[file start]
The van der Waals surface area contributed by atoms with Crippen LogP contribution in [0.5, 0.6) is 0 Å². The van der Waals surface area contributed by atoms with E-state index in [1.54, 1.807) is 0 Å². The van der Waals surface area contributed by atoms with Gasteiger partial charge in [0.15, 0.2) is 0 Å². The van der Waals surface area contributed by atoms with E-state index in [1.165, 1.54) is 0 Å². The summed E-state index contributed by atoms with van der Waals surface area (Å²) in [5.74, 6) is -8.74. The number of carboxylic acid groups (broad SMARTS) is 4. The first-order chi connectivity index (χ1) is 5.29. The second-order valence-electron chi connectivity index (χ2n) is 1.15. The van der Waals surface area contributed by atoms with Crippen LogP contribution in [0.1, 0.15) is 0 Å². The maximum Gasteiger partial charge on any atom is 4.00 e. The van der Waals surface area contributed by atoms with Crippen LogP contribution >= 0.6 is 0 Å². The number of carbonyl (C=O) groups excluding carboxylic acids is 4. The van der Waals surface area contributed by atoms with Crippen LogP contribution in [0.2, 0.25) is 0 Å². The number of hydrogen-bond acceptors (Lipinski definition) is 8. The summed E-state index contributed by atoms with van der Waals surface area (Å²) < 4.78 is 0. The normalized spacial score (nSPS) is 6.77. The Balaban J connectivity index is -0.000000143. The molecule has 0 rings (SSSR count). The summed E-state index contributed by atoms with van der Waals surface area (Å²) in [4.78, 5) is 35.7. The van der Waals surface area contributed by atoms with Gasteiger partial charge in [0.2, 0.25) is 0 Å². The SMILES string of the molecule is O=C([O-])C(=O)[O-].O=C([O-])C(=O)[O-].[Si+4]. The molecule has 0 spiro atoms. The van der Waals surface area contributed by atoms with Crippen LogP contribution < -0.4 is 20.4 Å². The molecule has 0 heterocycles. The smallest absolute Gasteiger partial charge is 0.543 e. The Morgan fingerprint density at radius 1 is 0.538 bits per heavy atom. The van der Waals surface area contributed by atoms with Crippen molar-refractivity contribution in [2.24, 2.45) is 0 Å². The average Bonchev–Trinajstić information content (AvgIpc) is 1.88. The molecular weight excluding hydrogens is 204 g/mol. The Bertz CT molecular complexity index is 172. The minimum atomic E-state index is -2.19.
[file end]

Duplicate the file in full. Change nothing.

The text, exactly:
The van der Waals surface area contributed by atoms with Crippen LogP contribution in [0.5, 0.6) is 0 Å². The van der Waals surface area contributed by atoms with E-state index in [1.54, 1.807) is 0 Å². The van der Waals surface area contributed by atoms with Gasteiger partial charge in [0.15, 0.2) is 0 Å². The van der Waals surface area contributed by atoms with E-state index in [1.165, 1.54) is 0 Å². The summed E-state index contributed by atoms with van der Waals surface area (Å²) in [5.74, 6) is -8.74. The number of carboxylic acid groups (broad SMARTS) is 4. The first-order chi connectivity index (χ1) is 5.29. The second-order valence-electron chi connectivity index (χ2n) is 1.15. The van der Waals surface area contributed by atoms with Crippen LogP contribution in [0.1, 0.15) is 0 Å². The maximum Gasteiger partial charge on any atom is 4.00 e. The van der Waals surface area contributed by atoms with Crippen LogP contribution >= 0.6 is 0 Å². The number of carbonyl (C=O) groups excluding carboxylic acids is 4. The van der Waals surface area contributed by atoms with Crippen LogP contribution in [0.2, 0.25) is 0 Å². The number of hydrogen-bond acceptors (Lipinski definition) is 8. The summed E-state index contributed by atoms with van der Waals surface area (Å²) < 4.78 is 0. The normalized spacial score (nSPS) is 6.77. The Balaban J connectivity index is -0.000000143. The molecule has 0 rings (SSSR count). The summed E-state index contributed by atoms with van der Waals surface area (Å²) in [4.78, 5) is 35.7. The van der Waals surface area contributed by atoms with Gasteiger partial charge in [0.2, 0.25) is 0 Å². The SMILES string of the molecule is O=C([O-])C(=O)[O-].O=C([O-])C(=O)[O-].[Si+4]. The molecule has 0 spiro atoms. The van der Waals surface area contributed by atoms with Crippen LogP contribution < -0.4 is 20.4 Å². The molecule has 0 heterocycles. The smallest absolute Gasteiger partial charge is 0.543 e. The Morgan fingerprint density at radius 1 is 0.538 bits per heavy atom. The van der Waals surface area contributed by atoms with Crippen molar-refractivity contribution in [2.24, 2.45) is 0 Å². The average Bonchev–Trinajstić information content (AvgIpc) is 1.88. The molecular weight excluding hydrogens is 204 g/mol. The Bertz CT molecular complexity index is 172. The minimum atomic E-state index is -2.19.